Cleveland Kidnapping Hero Charles Ramsey Signs Book Deal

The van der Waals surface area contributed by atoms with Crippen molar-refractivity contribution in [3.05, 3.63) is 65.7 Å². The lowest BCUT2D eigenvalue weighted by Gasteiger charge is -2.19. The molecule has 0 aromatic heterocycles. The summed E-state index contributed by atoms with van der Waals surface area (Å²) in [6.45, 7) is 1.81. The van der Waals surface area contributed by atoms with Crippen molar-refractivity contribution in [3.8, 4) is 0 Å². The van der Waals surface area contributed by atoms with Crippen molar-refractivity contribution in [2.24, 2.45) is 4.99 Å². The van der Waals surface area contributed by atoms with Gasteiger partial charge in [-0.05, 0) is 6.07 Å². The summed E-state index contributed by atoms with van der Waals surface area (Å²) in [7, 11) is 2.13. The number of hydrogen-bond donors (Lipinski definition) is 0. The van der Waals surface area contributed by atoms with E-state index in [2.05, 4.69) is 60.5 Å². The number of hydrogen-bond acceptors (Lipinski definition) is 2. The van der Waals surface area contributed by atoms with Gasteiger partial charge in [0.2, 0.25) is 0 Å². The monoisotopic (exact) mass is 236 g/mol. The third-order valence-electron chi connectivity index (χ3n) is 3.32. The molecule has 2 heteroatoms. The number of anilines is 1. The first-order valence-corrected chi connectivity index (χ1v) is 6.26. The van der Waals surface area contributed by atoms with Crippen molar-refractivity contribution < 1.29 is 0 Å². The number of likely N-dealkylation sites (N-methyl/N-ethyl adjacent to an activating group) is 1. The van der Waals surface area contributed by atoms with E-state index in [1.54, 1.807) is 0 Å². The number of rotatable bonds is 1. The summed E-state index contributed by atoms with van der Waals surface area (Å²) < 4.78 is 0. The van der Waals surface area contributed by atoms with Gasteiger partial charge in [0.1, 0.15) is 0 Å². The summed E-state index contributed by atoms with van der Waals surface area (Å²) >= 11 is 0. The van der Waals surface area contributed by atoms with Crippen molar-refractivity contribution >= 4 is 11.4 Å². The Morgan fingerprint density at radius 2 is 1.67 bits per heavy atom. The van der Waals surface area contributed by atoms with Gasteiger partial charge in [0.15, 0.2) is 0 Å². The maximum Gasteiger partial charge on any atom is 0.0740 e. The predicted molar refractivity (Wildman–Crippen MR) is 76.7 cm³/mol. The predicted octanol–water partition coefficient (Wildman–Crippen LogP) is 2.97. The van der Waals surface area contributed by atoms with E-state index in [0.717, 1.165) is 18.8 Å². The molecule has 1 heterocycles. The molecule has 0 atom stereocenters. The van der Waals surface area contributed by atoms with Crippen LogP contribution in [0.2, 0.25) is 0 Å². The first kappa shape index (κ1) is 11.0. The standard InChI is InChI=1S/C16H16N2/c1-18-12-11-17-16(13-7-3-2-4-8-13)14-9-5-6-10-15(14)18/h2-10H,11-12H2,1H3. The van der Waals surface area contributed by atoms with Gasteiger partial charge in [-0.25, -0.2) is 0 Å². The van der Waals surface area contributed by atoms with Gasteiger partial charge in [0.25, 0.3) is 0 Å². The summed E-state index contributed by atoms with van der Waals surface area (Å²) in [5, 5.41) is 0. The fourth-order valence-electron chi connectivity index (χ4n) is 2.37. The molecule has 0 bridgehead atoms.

Charles Ramsey, the man credited with rescuing three kidnapped women in Cleveland, has signed a deal to write a book of memoirs about his life before, during and after the famous rescue.Ramsey made international headlines on May 6, 2013, when he helped free Amanda Berry, Gina DeJesus, Michelle Knight, and Berry's 6-year-old daughter from their long captivity. In interviews after the event, Ramsey's unfiltered description of the rescue and blunt opinions on race, class and life in the inner city made him an instant, if unlikely, celebrity. Since the rescue, Ramsey has been pursued by well wishers and the national media. Restaurants offered him free food for life (he declined) and named hamburgers after him (he asked them not to). He was the subject of a video game (without his permission). And his on-air remarks were remixed into a viral music video that has been viewed more than 19 million times. "What you saw on TV doesn't even begin to tell the story," Ramsey said. Ramsey signed a book deal with Gray & Company, Publishers of Cleveland on Thursday. Ramsey will tell his story with the help of co-author Randy Nyerges. Nyerges co-wrote "Day of the Dawg" (2012, Gray & Co.) with former Cleveland Browns defensive back Hanford Dixon. He has also served as a staff speechwriter in the U.S. Senate. Ramsey and Nyerges have been working together on the book since early December. "Charles says outrageous things, but what a story he has," Nyerges said. "America doesn't know yet how truly brilliant this guy is." In his book, Ramsey will give a detailed account of the day of the rescue. He'll describe living next door to kidnapper Ariel Castro while unaware that the women were being held captive in his neighbor's house. He'll tell what it was like to become an instant celebrity. (For example, he says he learned the hard way that when a national TV show flies you to New York City for an interview, that doesn't mean they also bought you a return ticket to Cleveland.) Ramsey will also write candidly about his life before the rescue, including growing up as a black kid in a mostly white neighborhood, getting into trouble in school, serving three stints in prison, and, after release, working as a dishwasher and in various odd jobs to make ends meet. The book, which does not yet have a title, will be published in spring 2014.